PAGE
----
Morgan Freeman on Barack Obama: 'He Might Be a Little Bit Too Regular to Be the President' (Q&A)
A day after his 74th birthday June 1 (which he spent shooting a public-service film for St. Jude's Children's Research Hospital) and just before receiving the AFI Life Achievement Award on June 9, the Oscar-winning actor Morgan Freeman spoke with The Hollywood Reporter after checking his birthday e-mails.
The Hollywood Reporter: Congrats on your AFI honor. Are there any clips from your early work that you're hoping don't get shown at the dinner?
Morgan Freeman: No. It's not that I'm proud of everything I've done; I just don't care. All my work has always been out there.
THR: Speaking of your work, what do you recall most about your early days on the PBS children's show The Electric Company?
Freeman: My agents and I agreed that I would do the show for a couple of years, enjoy it and then move on -- but I stayed with it for five years. My best memories are of the first couple of years when we were doing a lot of very creative, free-range stuff.
THR: Was any of it improvised?
Freeman: Attitudes were improvised. We had to stick with the script because it was like we were on a medical show. We really did have an agenda.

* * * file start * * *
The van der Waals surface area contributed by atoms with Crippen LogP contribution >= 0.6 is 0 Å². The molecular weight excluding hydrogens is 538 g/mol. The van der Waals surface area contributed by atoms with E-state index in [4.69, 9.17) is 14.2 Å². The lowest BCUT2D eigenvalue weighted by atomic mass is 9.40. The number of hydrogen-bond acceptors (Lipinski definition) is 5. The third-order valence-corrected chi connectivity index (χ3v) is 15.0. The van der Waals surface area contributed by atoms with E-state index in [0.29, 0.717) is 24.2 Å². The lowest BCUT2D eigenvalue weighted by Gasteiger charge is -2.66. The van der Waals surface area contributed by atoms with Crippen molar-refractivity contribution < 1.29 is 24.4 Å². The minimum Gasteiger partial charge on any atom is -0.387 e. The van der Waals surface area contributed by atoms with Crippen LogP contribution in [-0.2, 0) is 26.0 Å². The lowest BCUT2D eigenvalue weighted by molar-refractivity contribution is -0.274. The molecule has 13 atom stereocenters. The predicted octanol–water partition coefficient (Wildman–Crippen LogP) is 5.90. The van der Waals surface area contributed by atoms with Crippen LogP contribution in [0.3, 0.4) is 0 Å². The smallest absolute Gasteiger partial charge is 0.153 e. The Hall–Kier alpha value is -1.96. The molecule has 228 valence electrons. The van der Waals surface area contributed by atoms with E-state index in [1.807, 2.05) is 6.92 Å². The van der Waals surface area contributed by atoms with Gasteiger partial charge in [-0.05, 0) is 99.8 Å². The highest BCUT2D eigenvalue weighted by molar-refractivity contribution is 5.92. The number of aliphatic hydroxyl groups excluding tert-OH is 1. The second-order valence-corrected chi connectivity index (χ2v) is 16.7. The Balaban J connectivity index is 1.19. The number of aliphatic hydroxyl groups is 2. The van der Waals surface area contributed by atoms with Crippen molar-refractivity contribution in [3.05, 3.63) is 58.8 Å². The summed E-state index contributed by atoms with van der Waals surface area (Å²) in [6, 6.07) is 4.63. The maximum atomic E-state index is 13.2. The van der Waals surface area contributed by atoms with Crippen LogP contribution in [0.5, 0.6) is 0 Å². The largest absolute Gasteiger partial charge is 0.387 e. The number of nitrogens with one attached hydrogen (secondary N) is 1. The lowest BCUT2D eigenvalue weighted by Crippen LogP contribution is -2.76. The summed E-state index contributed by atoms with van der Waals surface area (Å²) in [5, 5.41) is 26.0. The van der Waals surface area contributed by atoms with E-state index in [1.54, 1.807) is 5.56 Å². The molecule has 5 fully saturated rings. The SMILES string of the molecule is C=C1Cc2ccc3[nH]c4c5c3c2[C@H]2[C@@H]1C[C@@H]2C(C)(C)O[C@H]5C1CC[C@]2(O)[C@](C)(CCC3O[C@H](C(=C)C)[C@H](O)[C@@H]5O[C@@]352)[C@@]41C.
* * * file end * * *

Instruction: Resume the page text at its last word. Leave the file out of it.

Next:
THR: Has the current glut of broad, often crude comedies and those with over-the-top action limited your role choices?
Freeman: I have a lot of things to attribute lack of work to -- such as getting older. Older actors, we don't get into those high-action films. Too much stunt work. Bad knees and ankles, fragile bodies. There's sufficient work, however. I don't feel left out.
THR: Have you started filming The Dark Knight Rises?
Freeman: We start in about three weeks in the U.K. Then we'll be in Pittsburgh and Los Angeles.
THR: What is it about your working relationship with Clint Eastwood that has resulted in so much good work (Unforgiven, Million Dollar Baby, Invictus)?